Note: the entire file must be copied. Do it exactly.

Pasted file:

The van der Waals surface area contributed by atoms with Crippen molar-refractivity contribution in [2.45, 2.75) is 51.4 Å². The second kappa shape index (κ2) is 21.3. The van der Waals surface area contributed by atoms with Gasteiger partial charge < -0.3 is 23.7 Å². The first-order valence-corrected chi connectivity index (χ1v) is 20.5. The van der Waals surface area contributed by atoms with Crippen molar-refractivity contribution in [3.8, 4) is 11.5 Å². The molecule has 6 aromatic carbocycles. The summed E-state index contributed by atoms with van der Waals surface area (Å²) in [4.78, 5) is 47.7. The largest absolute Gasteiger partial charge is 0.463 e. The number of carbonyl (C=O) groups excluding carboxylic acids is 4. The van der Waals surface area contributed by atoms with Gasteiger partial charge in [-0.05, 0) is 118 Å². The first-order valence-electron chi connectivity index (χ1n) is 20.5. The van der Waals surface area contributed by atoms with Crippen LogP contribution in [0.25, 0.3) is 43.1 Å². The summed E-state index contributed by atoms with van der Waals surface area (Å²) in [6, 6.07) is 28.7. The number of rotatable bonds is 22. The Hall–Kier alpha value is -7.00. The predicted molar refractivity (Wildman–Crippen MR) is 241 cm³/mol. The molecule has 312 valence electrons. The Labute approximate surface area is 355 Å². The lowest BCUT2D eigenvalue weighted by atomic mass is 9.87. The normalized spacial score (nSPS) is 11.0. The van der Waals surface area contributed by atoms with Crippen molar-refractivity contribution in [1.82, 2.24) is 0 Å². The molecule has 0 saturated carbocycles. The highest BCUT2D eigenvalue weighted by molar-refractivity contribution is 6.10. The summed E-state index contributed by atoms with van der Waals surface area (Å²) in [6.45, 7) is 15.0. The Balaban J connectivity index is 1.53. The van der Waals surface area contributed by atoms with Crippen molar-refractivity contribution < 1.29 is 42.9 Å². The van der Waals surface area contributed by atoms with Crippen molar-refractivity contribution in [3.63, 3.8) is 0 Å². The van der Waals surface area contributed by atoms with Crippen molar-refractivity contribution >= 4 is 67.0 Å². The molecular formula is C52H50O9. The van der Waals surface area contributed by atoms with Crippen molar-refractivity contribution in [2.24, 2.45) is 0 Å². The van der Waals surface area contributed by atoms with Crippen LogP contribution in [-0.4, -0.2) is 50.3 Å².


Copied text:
The van der Waals surface area contributed by atoms with Crippen molar-refractivity contribution in [2.45, 2.75) is 51.4 Å². The second kappa shape index (κ2) is 21.3. The van der Waals surface area contributed by atoms with Gasteiger partial charge < -0.3 is 23.7 Å². The first-order valence-corrected chi connectivity index (χ1v) is 20.5. The van der Waals surface area contributed by atoms with Crippen molar-refractivity contribution in [3.8, 4) is 11.5 Å². The molecule has 6 aromatic carbocycles. The summed E-state index contributed by atoms with van der Waals surface area (Å²) in [4.78, 5) is 47.7. The largest absolute Gasteiger partial charge is 0.463 e. The number of carbonyl (C=O) groups excluding carboxylic acids is 4. The van der Waals surface area contributed by atoms with Gasteiger partial charge in [-0.05, 0) is 118 Å². The first-order valence-electron chi connectivity index (χ1n) is 20.5. The van der Waals surface area contributed by atoms with Crippen LogP contribution in [0.25, 0.3) is 43.1 Å². The summed E-state index contributed by atoms with van der Waals surface area (Å²) in [6, 6.07) is 28.7. The number of rotatable bonds is 22. The Hall–Kier alpha value is -7.00. The predicted molar refractivity (Wildman–Crippen MR) is 241 cm³/mol. The molecule has 312 valence electrons. The Labute approximate surface area is 355 Å². The lowest BCUT2D eigenvalue weighted by atomic mass is 9.87. The normalized spacial score (nSPS) is 11.0. The van der Waals surface area contributed by atoms with Crippen molar-refractivity contribution in [1.82, 2.24) is 0 Å². The molecule has 0 saturated carbocycles. The highest BCUT2D eigenvalue weighted by molar-refractivity contribution is 6.10. The summed E-state index contributed by atoms with van der Waals surface area (Å²) in [6.45, 7) is 15.0. The Balaban J connectivity index is 1.53. The van der Waals surface area contributed by atoms with Crippen molar-refractivity contribution < 1.29 is 42.9 Å². The van der Waals surface area contributed by atoms with Crippen molar-refractivity contribution in [3.63, 3.8) is 0 Å². The van der Waals surface area contributed by atoms with Crippen molar-refractivity contribution >= 4 is 67.0 Å². The molecular formula is C52H50O9. The van der Waals surface area contributed by atoms with Crippen molar-refractivity contribution in [2.24, 2.45) is 0 Å². The van der Waals surface area contributed by atoms with Crippen LogP contribution in [-0.4, -0.2) is 50.3 Å².